New Mexico Estray Cattle Lawsuit Settled
July 15, 2022
The following is a press release from the New Mexico Cattle Grower’s Association:
The New Mexico Cattle Growers’ Association and others announced Monday that they have settled the lawsuit filed to prevent the United States Forest Service from shooting cattle from a helicopter in the Gila Wilderness.
In February, the USFS shot 63 head of estray cattle, and have now withdrawn the decision memorandum on which it relied to authorize that shooting campaign. Under the terms of the settlement, USFS agreed it will give 75 days’ notice before commencing any future helicopter sniper operations. It may only do so if it satisfies the procedural and substantive requirements to justify such an action.
“The Forest Service has agreed it won’t be able to continue shooting cattle without first being accountable for complying with the law,” said Loren Patterson, President NMCGA.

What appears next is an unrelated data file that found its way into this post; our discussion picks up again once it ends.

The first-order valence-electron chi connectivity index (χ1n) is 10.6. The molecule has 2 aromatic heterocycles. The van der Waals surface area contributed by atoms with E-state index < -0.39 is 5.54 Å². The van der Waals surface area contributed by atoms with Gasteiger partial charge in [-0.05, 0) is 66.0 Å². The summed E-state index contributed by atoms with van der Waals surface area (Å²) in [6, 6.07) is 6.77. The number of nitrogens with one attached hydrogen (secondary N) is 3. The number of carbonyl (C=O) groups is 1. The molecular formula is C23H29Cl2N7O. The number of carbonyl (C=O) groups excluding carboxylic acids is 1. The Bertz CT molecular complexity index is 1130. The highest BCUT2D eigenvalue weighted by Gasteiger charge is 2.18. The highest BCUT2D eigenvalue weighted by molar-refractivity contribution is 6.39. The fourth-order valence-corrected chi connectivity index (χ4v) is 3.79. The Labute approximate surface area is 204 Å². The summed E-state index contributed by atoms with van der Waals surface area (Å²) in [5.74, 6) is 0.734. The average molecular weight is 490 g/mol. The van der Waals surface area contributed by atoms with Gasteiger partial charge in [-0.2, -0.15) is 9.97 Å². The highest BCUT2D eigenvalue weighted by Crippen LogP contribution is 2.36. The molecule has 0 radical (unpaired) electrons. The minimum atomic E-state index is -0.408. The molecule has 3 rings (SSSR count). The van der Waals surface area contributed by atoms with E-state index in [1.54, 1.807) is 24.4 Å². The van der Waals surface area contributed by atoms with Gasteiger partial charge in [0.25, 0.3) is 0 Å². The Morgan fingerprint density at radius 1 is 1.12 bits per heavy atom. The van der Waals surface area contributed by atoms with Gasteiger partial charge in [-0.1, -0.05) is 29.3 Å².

“New Mexico’s producers want to have a permanent seat at the table regarding such decisions, we believe this settlement is progress in the right direction.”
According to the Albuquerque Journal, the dismissal agreement announced this week states that the U.S. Forest Service must give at least 75 days notice to ranchers and the public before any aerial killing of feral cattle in the Gila National Forest during the next three years.
Source: New Mexico Cattle Grower’s Association, Albuquerque Journal